El Jones never stops when it comes to fighting for those without a voice.
In her new book, Abolitionist Intimacies, the professor, author, poet, and social justice leader takes readers behind the bars and into the minds of those who are suffering from human rights violations inside Canadian prisons.
A conduit to the public for individuals being silenced, Jones relies on her decade of experience working with incarcerated people and their loved ones to showcase the humanity of her subjects.
Abolitionist Intimacies is an act of resistance and mutual aid — a book about love and the complexity of relationships interrupted by the criminal justice system.
Jones writes of her expansive experience of “listening, visiting, offering legal support, witnessing, intervening, and loving.”
While the name Abolitionist Intimacies might sound academic, Jones says it all comes back to two things: freedom and love.
Ahead of her official book launch, Jones told rabble.ca the title stems from the basic idea “that the state abuses our intimacy,” pointing to strict requirements for visits and unauthorized strip searches as just two examples of abuses of carceral intimacy.
Jones first opened up to the idea of abolition as a young girl. At 13, Jones writes about discovering the writings of famous poet Oscar Wilde, who was sentenced to two years in prison in 1895 for homosexual relations.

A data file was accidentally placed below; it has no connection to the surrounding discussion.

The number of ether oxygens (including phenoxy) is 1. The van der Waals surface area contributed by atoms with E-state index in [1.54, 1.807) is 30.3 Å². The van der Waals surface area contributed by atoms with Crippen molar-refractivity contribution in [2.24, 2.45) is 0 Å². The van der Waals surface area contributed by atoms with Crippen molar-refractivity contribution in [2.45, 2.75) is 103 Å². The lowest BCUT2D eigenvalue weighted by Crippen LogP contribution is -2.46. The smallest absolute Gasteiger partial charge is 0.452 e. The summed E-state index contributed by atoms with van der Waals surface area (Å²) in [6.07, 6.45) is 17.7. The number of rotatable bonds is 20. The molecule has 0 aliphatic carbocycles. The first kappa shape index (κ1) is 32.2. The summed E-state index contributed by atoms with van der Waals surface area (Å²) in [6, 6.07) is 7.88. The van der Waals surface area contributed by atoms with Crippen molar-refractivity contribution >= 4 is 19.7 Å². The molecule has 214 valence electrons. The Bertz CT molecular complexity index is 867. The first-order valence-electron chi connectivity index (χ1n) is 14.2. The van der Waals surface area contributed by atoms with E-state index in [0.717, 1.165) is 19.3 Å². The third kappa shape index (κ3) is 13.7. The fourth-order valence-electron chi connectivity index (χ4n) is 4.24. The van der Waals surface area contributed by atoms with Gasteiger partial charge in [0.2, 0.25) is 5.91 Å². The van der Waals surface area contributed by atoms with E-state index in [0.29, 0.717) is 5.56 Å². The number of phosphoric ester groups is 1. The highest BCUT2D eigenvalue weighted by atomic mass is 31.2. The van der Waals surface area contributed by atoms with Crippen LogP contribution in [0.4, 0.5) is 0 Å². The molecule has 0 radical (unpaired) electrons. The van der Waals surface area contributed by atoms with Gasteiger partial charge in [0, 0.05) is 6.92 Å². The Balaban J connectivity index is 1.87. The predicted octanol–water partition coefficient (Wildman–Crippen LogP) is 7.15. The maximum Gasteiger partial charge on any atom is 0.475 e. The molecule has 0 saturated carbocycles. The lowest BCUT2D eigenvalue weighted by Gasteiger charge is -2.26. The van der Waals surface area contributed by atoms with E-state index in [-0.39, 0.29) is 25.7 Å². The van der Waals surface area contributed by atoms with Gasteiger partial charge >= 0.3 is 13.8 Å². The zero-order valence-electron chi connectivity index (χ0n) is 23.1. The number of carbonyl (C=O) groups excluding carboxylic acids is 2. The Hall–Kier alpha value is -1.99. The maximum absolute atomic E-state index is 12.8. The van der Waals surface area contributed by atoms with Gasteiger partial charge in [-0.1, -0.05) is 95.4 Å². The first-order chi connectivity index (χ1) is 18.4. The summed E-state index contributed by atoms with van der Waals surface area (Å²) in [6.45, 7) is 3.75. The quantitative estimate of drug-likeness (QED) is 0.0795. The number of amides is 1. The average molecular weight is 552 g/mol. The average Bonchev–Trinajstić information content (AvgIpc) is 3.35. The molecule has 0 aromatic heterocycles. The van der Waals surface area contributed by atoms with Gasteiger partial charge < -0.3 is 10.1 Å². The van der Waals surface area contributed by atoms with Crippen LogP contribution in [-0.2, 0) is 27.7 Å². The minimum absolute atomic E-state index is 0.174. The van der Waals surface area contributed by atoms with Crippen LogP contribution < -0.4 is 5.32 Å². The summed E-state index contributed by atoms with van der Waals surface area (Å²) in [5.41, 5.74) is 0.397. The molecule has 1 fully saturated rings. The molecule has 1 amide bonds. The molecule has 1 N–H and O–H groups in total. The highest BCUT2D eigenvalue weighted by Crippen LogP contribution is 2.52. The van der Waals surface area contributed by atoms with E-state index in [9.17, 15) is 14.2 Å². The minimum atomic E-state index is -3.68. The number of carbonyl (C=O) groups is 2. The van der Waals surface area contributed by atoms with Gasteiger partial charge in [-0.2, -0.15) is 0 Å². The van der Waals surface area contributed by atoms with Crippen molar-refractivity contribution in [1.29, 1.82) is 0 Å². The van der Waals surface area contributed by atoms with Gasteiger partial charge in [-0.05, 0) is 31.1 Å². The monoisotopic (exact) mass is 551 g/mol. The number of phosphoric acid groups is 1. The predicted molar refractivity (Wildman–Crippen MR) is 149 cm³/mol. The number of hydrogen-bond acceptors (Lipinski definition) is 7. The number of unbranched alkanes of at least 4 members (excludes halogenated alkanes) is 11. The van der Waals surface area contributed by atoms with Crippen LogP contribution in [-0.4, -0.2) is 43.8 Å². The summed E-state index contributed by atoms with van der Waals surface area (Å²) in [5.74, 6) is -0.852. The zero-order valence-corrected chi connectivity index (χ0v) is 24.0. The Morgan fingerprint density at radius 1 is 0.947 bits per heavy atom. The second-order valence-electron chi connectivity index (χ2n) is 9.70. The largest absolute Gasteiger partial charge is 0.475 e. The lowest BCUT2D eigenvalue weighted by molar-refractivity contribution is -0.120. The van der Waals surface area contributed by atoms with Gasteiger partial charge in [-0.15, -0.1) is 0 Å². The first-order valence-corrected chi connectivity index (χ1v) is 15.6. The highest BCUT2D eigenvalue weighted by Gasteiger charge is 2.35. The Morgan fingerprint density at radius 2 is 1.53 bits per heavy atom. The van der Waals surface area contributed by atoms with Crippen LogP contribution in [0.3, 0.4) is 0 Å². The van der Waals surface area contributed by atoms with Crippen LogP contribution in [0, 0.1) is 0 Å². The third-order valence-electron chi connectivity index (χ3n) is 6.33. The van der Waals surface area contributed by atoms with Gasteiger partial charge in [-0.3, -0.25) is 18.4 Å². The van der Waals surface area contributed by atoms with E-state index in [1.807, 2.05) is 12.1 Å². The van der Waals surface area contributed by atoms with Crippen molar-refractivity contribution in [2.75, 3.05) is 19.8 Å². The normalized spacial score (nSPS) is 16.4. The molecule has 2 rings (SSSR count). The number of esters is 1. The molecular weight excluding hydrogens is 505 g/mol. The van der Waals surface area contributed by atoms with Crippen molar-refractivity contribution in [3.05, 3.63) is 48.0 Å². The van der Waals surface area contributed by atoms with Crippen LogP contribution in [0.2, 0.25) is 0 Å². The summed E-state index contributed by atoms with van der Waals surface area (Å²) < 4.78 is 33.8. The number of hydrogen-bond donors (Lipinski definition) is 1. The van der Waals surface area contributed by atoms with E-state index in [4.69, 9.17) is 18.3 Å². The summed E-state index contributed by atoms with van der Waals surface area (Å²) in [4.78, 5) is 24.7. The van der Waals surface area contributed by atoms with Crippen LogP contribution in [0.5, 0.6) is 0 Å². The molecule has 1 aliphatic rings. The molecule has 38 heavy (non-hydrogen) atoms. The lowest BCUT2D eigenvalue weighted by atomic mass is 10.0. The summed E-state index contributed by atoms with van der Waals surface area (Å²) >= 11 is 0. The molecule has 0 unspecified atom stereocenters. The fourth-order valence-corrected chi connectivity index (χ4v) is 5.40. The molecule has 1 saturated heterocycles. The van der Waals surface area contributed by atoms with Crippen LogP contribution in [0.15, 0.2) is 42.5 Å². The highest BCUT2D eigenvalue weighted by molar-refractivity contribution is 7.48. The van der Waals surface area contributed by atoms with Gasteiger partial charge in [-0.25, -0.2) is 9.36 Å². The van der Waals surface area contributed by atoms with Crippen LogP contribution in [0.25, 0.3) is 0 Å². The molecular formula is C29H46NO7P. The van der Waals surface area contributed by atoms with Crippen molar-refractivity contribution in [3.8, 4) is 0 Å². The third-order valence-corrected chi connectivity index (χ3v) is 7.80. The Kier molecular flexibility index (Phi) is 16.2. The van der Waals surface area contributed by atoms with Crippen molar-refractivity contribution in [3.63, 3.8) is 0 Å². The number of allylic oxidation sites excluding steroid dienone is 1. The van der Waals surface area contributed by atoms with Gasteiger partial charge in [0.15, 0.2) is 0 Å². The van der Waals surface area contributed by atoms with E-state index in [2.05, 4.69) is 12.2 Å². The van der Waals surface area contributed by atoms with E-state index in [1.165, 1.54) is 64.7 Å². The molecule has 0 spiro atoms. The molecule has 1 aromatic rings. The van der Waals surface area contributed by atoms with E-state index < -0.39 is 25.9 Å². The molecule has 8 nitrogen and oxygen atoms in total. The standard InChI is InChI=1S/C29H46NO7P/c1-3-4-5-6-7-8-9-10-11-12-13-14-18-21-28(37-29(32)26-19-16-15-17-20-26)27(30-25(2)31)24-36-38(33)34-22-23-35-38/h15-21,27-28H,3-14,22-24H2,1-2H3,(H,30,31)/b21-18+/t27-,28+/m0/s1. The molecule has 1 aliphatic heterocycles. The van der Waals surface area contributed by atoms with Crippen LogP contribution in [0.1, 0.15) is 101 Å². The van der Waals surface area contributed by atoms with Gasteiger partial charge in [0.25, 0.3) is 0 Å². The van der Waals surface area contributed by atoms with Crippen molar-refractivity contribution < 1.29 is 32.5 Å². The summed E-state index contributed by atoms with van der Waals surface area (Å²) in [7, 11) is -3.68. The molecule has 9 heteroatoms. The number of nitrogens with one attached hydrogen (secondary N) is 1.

“I immediately understood that prisons were an injustice,” she said. “It just really spoke to me.”
As Jones became a decolonial thinker and put together the pieces of colonization and race, the lessons she learned helped inform her storytelling when it comes to “documenting what’s taking place in prison… with some kind of care for people’s stories.”
“A lot of the book is over the phone,” Jones explained. “Most of these people, you’re not seeing face-to-face. You may never meet. Obviously, we do see each other in freedom eventually, but a lot of the relationship is over a prison phone.”
Ultimately, Abolitionist Intimacies reflects those personal conversations that are so rare between the “inside” and the “outside.”
“As humans, we normalize a lot of things,” Jones said. “We learn to normalize injustice, we learn to normalize torture and pain and suffering.”
Jones noted that it’s easy for those outside of the criminal justice system to become normalized to terrible and unjust things that they’re mostly powerless against. But, she added,…